Commentary: The Farce of the Zimmerman-DMX Boxing Match

Commentary: The Farce of the Zimmerman-DMX Boxing Match

George Zimmerman and DMX are planning to fight each other in a celebrity boxing event that can only desecrate the memory of Trayvon Martin.

Published February 6, 2014

DMX has made a robust name for himself over the years. His sales of more than 30 million records worldwide have burnished him as one of the most successful and most influential voices in hip hop. All of that makes his decision to engage in a boxing match with George Zimmerman particularly perplexing and disappointing.

Why is this farce of a boxing match even being considered? First let’s look at this from Zimmerman’s point of view. The man who shot and killed an unarmed, teenaged Trayvon Martin was acquitted of second-degree murder charges. But that didn’t stop his legal troubles. He has since had more than a couple skirmishes with the law, principally relating to abusive behavior toward his ex-wife and, later, his new girlfriend.

With the Trayvon killing as an international news story and accusations of belligerent and abusive behavior forming a disturbing narrative after the trial, Zimmerman isn’t exactly the kind of guy who can walk into the office of a potential employer and reasonably expect an easy time getting a job. He says he will donate some of the proceeds to charity, but won't say how much that might be.

His legal fees, already mountainous, have not gotten any better since the trial. He needs money and lots of it. A so-called celebrity boxing match is as good a method of coming up with desperately needed cash as any.

What is especially disconcerting is why DMX – or any self-respecting American – would agree to participate in a publicity stunt with a man who is not a celebrity but rather an international symbol of the dreadful, nightmarish lengths of racial profiling. Of course, the rapper has had his own series of legal troubles and lawyers are expensive for him, too.

However, to many Americans, not all of them Black and brown, George Zimmerman evokes the horrific images of young Black men – from Emmett Till to the Freedom Riders – who have been cut off even before their prime because of racial hostility.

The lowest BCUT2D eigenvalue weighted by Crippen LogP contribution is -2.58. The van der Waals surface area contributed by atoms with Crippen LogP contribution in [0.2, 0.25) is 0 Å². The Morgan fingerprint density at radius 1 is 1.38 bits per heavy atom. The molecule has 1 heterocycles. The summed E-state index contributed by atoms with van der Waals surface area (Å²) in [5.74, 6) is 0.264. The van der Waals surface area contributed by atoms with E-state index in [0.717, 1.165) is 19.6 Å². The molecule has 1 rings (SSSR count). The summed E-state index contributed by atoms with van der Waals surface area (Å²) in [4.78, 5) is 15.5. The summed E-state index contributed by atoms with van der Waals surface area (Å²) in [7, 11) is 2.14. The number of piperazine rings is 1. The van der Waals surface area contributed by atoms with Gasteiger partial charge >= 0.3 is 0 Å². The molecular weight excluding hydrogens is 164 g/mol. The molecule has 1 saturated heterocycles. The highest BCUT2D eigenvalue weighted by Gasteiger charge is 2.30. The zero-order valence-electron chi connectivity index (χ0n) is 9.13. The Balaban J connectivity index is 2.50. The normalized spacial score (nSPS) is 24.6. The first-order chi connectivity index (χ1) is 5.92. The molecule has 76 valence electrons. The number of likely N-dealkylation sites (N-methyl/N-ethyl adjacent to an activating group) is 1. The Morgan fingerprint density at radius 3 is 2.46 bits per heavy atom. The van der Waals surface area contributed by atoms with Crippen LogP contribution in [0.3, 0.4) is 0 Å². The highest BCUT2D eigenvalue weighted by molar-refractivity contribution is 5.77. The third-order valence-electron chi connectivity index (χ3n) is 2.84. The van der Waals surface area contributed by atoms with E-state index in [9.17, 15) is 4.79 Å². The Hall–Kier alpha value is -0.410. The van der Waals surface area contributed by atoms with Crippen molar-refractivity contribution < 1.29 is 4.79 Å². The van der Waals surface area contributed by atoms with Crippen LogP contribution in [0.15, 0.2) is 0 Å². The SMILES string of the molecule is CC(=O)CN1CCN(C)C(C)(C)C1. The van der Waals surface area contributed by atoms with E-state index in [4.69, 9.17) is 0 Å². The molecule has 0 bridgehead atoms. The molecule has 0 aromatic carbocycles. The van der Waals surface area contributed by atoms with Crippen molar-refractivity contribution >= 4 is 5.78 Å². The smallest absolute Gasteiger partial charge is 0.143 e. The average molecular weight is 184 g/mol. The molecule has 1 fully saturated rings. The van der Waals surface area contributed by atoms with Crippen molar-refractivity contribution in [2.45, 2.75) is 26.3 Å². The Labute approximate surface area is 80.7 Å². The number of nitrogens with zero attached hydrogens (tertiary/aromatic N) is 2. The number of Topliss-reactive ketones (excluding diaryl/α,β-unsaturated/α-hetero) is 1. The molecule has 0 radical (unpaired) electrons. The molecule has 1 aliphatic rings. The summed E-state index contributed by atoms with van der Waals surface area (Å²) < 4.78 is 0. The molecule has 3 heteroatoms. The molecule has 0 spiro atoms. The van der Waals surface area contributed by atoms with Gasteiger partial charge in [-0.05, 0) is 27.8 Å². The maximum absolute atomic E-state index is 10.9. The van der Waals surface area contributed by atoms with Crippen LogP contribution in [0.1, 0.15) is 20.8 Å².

This match would offer a platform to a man who seeks to gain a certain level of legitimacy. Indeed, Zimmerman seeks to bill himself as a celebrity as though he were some beloved entertainer. In fact, he is one of the most controversial, distressing figures of this era of American history.

Already, social media has started to produce petitions urging DMX to reconsider this ill-advised bit of unpleasant theater. One can only hope that he will consider the message that he is sending by lending his presence to such an unworthy spectacle.

So far, it seems that the terms of the prospective match have not been set, meaning the fight is not officially on. One can only hope that the rapper will come to his senses and realize that he is being lured into participating in an event that would only desecrate the memory of Trayvon Martin and, for that matter, so many young African-American men.

The opinions expressed here do not necessarily reflect those of BET Networks.

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Follow Jonathan Hicks on Twitter: @HicksJonathan

(Photos from left: WENN,  Joe Burbank-Pool/Getty Images)

Written by Jonathan P. Hicks


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